Did you ever look at a starry sky on a clear night and feel very small indeed? Jesse’s son David did, 3,000 years ago, as he watched his father’s sheep out on the hills around Bethlehem. Later he wrote about it in Psalm 8. “When I look at your heavens, the work of your fingers, the moon and the stars, which you have set in place, what is man that you are mindful of him, and the son of man that you care for him?” (Ps. 8:4).
Measured by the heavens, we humans are tiny almost to the point of invisible. Yet we have a most significant position in the divine order. God made us to exercise caring dominion over the rest of the earthly creation. The psalmist reflects: “Yet you have made him a little lower than the heavenly beings and crowned him with glory and honor. You have given him dominion over the works of your hands; you have put all things under his feet” (Ps. 8:5-6).
A millennium after David, the author of the Epistle to the Hebrews reflected on David’s reflections, and raised a disturbing point. The Psalm says God put “all things” under man’s feet, this writer notes. But that is not what we see now — whether we look in the mirror or watch the evening news (Heb. 2:6-8). Creation is out of control. Humankind seems far from “crowned” with the “glory and honor” of which David spoke. “But” — the New Testament writer continues — “we see Jesus,” who in his incarnation was made for a little while lower than angels, and he is already “crowned with glory and honor” at God’s right hand in heaven! What is more, he is there for all those whom he represents, those for whom he “tasted death” (Heb. 2:9).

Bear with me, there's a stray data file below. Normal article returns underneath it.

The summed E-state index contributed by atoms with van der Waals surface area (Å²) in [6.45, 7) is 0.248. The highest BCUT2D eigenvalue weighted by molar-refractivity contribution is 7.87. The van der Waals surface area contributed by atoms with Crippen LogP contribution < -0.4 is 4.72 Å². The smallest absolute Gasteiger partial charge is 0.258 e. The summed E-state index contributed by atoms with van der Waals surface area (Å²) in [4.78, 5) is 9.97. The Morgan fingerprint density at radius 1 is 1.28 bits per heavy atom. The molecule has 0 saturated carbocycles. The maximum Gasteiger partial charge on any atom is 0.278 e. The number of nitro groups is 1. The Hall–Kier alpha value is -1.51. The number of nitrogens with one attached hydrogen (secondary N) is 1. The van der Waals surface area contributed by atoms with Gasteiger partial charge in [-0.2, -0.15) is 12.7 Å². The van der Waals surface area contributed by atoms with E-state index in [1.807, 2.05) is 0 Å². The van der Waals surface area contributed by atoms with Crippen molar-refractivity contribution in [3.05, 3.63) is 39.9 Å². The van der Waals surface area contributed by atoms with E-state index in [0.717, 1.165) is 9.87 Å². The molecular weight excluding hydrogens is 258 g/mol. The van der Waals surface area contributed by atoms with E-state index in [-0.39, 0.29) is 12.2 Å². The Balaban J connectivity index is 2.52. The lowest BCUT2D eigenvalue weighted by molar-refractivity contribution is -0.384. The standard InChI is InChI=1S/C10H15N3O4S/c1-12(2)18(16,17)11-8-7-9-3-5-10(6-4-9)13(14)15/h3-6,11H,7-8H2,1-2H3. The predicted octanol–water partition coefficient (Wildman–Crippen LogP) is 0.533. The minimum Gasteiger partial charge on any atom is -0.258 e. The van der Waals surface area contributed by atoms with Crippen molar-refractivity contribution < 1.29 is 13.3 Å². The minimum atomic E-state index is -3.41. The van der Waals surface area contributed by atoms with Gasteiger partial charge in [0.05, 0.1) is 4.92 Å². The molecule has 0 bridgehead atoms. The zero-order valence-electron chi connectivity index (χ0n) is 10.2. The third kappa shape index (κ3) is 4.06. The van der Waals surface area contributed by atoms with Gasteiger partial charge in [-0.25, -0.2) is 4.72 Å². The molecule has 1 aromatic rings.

Because Jesus is our representative, his exaltation is our heritage! As he is now, we will one day be. But Jesus’ path to glory led through his own “flesh and blood” experience of temptation, suffering and death (Heb. 2:14). And because Jesus has been here, like us in every way except sin, he is fully able to be our “merciful and faithful high priest” now at God’s right hand. He took our place, that we might someday share his place. In Jesus, we see humanity’s purpose fulfilled.